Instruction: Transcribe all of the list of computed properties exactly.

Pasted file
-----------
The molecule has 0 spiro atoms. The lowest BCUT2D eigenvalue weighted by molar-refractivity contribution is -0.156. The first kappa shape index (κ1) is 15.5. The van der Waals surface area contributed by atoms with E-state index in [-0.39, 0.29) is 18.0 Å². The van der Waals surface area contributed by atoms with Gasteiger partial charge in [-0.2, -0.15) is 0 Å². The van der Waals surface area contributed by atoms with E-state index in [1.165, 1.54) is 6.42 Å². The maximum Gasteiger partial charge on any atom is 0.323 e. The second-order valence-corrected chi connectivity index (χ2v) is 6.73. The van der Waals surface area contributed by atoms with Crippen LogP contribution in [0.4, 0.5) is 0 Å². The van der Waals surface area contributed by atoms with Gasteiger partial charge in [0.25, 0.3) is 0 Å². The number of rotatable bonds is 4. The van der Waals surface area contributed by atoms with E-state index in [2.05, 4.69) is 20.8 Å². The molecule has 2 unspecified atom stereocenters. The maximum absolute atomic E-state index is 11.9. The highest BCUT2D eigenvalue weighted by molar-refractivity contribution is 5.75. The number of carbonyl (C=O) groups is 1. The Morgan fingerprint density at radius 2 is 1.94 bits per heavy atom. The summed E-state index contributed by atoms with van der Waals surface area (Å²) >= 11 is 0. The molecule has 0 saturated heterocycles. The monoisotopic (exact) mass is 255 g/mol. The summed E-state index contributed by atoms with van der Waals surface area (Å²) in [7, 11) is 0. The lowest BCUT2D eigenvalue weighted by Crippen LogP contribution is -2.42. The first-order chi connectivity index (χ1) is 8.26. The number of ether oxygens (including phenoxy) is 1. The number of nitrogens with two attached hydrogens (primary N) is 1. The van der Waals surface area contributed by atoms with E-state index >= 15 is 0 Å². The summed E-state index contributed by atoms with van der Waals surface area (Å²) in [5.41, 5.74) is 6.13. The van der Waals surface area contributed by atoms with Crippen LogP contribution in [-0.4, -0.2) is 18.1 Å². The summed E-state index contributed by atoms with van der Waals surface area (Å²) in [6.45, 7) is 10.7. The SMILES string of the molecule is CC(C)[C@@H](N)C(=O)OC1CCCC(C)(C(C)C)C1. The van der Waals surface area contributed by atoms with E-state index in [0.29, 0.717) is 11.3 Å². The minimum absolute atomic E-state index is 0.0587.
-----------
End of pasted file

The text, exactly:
The molecule has 0 spiro atoms. The lowest BCUT2D eigenvalue weighted by molar-refractivity contribution is -0.156. The first kappa shape index (κ1) is 15.5. The van der Waals surface area contributed by atoms with E-state index in [-0.39, 0.29) is 18.0 Å². The van der Waals surface area contributed by atoms with Gasteiger partial charge in [-0.2, -0.15) is 0 Å². The van der Waals surface area contributed by atoms with E-state index in [1.165, 1.54) is 6.42 Å². The maximum Gasteiger partial charge on any atom is 0.323 e. The second-order valence-corrected chi connectivity index (χ2v) is 6.73. The van der Waals surface area contributed by atoms with Crippen LogP contribution in [0.4, 0.5) is 0 Å². The van der Waals surface area contributed by atoms with Gasteiger partial charge in [0.25, 0.3) is 0 Å². The number of rotatable bonds is 4. The van der Waals surface area contributed by atoms with E-state index in [2.05, 4.69) is 20.8 Å². The molecule has 2 unspecified atom stereocenters. The maximum absolute atomic E-state index is 11.9. The highest BCUT2D eigenvalue weighted by molar-refractivity contribution is 5.75. The number of carbonyl (C=O) groups is 1. The Morgan fingerprint density at radius 2 is 1.94 bits per heavy atom. The summed E-state index contributed by atoms with van der Waals surface area (Å²) >= 11 is 0. The molecule has 0 saturated heterocycles. The monoisotopic (exact) mass is 255 g/mol. The summed E-state index contributed by atoms with van der Waals surface area (Å²) in [7, 11) is 0. The lowest BCUT2D eigenvalue weighted by Crippen LogP contribution is -2.42. The first-order chi connectivity index (χ1) is 8.26. The number of ether oxygens (including phenoxy) is 1. The number of nitrogens with two attached hydrogens (primary N) is 1. The van der Waals surface area contributed by atoms with E-state index >= 15 is 0 Å². The summed E-state index contributed by atoms with van der Waals surface area (Å²) in [5.41, 5.74) is 6.13. The van der Waals surface area contributed by atoms with Crippen LogP contribution in [-0.4, -0.2) is 18.1 Å². The summed E-state index contributed by atoms with van der Waals surface area (Å²) in [6.45, 7) is 10.7. The SMILES string of the molecule is CC(C)[C@@H](N)C(=O)OC1CCCC(C)(C(C)C)C1. The van der Waals surface area contributed by atoms with E-state index in [0.29, 0.717) is 11.3 Å². The minimum absolute atomic E-state index is 0.0587.